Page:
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by John Spritzler

June 24, 2013

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"After attaining his freedom, Nelson Mandela led the ANC in its negotiations with the governing National Party and various other South African political organizations for an end to apartheid and the establishment of a multiracial government."

Click here to see the HORRIBLE result of Nelson Mandela's immoral decision to let the apartheid era ruling elite REMAIN IN POWER.

In How the ANC's Faustian pact sold out South Africa's poorest, by Ronnie Kasrils, the author writes:

"In the early 1990s, we in the leadership of the ANC made a serious error. Our people [are] still paying the price."*

This is a very important article because Ronnie Kasrils, with inside knowledge, explains how the ANC's failure to pursue a revolutionary (pro-working class, anti-capitalist, egalitarian) path was a disaster for ordinary South Africans.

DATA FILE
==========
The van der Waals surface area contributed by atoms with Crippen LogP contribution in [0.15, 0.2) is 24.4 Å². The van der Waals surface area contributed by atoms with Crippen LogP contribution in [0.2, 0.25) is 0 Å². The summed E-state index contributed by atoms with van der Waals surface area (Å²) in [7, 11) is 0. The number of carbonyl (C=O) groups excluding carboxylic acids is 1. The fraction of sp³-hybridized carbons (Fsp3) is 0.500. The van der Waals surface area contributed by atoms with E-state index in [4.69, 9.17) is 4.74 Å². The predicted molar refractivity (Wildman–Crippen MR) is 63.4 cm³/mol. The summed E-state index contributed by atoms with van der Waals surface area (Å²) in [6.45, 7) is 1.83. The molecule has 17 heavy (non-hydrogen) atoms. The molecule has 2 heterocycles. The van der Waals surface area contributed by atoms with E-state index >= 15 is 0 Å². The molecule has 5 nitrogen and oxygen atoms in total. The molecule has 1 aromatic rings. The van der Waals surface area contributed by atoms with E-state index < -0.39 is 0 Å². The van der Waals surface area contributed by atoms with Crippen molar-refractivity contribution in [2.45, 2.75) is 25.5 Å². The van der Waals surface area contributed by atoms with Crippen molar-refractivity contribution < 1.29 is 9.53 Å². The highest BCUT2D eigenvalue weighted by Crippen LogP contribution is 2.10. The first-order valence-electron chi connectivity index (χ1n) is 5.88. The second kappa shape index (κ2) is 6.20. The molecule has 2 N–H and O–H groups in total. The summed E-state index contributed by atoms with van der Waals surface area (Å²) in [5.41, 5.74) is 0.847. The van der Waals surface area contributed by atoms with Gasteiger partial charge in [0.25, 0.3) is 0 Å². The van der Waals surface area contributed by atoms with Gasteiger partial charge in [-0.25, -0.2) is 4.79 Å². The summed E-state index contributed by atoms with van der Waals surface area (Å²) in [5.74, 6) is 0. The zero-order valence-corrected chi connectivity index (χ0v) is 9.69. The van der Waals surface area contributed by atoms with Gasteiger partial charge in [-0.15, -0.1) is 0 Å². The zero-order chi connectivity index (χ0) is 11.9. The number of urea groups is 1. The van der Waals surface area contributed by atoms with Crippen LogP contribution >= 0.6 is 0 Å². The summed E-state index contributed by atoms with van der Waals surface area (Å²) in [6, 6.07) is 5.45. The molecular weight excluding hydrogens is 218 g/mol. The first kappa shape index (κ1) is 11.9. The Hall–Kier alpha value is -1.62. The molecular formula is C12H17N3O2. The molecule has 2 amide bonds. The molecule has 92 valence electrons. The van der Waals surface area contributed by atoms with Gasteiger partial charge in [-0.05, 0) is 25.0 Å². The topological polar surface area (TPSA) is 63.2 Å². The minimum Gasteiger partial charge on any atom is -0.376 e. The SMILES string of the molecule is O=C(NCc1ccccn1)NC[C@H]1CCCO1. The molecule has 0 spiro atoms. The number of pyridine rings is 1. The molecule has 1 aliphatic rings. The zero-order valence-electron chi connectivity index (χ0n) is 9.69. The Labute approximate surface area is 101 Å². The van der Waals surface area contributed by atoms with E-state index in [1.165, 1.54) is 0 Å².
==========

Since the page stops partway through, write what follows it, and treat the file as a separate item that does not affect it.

The same choice that confronted the ANC (make a deal with Big Money or rely on ordinary people to remove Big Money from power and create an egalitarian society) confronts virtually all  people resisting oppression. Ordinary people (regardless of their religion) in Palestine (by which I include the part called "Israel") who are fighting against Zionism will need to make the same decision that confronted the ANC in its fight against apartheid: make a deal and accept capitalism minus Zionism, or wage the class war for egalitarianism minus capitalism.

It is time to start Thinking about Revolution.

* To see just how awful the price is, in other words how the conditions of life for ordinary South Africans have actually worsened dramatically since 1994 when Nelson Mandela became president and apartheid was (fortunately!) abolished, study the charts on life expectancy, adult mortality, unemployment, stroke, ischaemic heart disease, diabetes, hypertensive heart disease and female mortality due to breast cancer, in the document published by the Food and Agriculture Organization of the United Nations titled "Dietary changes and the health transition in South Africa: implications for health policy."

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